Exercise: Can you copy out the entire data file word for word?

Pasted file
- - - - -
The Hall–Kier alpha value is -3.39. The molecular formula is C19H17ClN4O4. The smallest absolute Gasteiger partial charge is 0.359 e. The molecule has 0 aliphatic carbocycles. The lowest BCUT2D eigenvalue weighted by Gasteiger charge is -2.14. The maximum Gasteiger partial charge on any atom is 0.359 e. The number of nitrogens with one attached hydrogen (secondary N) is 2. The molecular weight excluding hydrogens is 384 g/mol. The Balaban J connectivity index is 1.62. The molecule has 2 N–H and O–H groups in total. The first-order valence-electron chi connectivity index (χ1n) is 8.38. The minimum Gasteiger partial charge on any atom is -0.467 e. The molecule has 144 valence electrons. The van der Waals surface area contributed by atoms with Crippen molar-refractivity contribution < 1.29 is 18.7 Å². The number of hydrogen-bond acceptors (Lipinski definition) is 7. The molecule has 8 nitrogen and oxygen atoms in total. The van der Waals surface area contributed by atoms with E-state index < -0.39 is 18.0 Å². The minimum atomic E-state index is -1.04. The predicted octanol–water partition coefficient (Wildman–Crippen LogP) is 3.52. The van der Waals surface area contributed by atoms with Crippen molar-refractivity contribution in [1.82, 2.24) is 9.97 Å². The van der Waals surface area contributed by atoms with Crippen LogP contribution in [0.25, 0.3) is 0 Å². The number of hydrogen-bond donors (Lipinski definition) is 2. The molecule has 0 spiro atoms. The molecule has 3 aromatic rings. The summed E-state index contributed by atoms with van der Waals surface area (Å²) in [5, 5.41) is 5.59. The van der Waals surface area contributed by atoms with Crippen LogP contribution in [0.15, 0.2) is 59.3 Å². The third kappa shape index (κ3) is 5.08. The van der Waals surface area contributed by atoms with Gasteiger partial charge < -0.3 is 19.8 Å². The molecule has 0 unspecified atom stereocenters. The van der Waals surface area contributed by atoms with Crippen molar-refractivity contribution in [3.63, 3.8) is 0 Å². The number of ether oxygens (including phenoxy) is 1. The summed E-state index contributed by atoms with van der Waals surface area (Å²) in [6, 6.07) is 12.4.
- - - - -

The Hall–Kier alpha value is -3.39. The molecular formula is C19H17ClN4O4. The smallest absolute Gasteiger partial charge is 0.359 e. The molecule has 0 aliphatic carbocycles. The lowest BCUT2D eigenvalue weighted by Gasteiger charge is -2.14. The maximum Gasteiger partial charge on any atom is 0.359 e. The number of nitrogens with one attached hydrogen (secondary N) is 2. The molecular weight excluding hydrogens is 384 g/mol. The Balaban J connectivity index is 1.62. The molecule has 2 N–H and O–H groups in total. The first-order valence-electron chi connectivity index (χ1n) is 8.38. The minimum Gasteiger partial charge on any atom is -0.467 e. The molecule has 144 valence electrons. The van der Waals surface area contributed by atoms with Crippen molar-refractivity contribution < 1.29 is 18.7 Å². The number of hydrogen-bond acceptors (Lipinski definition) is 7. The molecule has 8 nitrogen and oxygen atoms in total. The van der Waals surface area contributed by atoms with E-state index < -0.39 is 18.0 Å². The minimum atomic E-state index is -1.04. The predicted octanol–water partition coefficient (Wildman–Crippen LogP) is 3.52. The van der Waals surface area contributed by atoms with Crippen molar-refractivity contribution in [1.82, 2.24) is 9.97 Å². The van der Waals surface area contributed by atoms with Crippen LogP contribution in [0.25, 0.3) is 0 Å². The number of hydrogen-bond donors (Lipinski definition) is 2. The molecule has 0 spiro atoms. The molecule has 3 aromatic rings. The summed E-state index contributed by atoms with van der Waals surface area (Å²) in [5, 5.41) is 5.59. The van der Waals surface area contributed by atoms with Crippen LogP contribution in [0.15, 0.2) is 59.3 Å². The third kappa shape index (κ3) is 5.08. The van der Waals surface area contributed by atoms with Gasteiger partial charge < -0.3 is 19.8 Å². The molecule has 0 unspecified atom stereocenters. The van der Waals surface area contributed by atoms with Crippen molar-refractivity contribution in [3.63, 3.8) is 0 Å². The number of ether oxygens (including phenoxy) is 1. The summed E-state index contributed by atoms with van der Waals surface area (Å²) in [6, 6.07) is 12.4.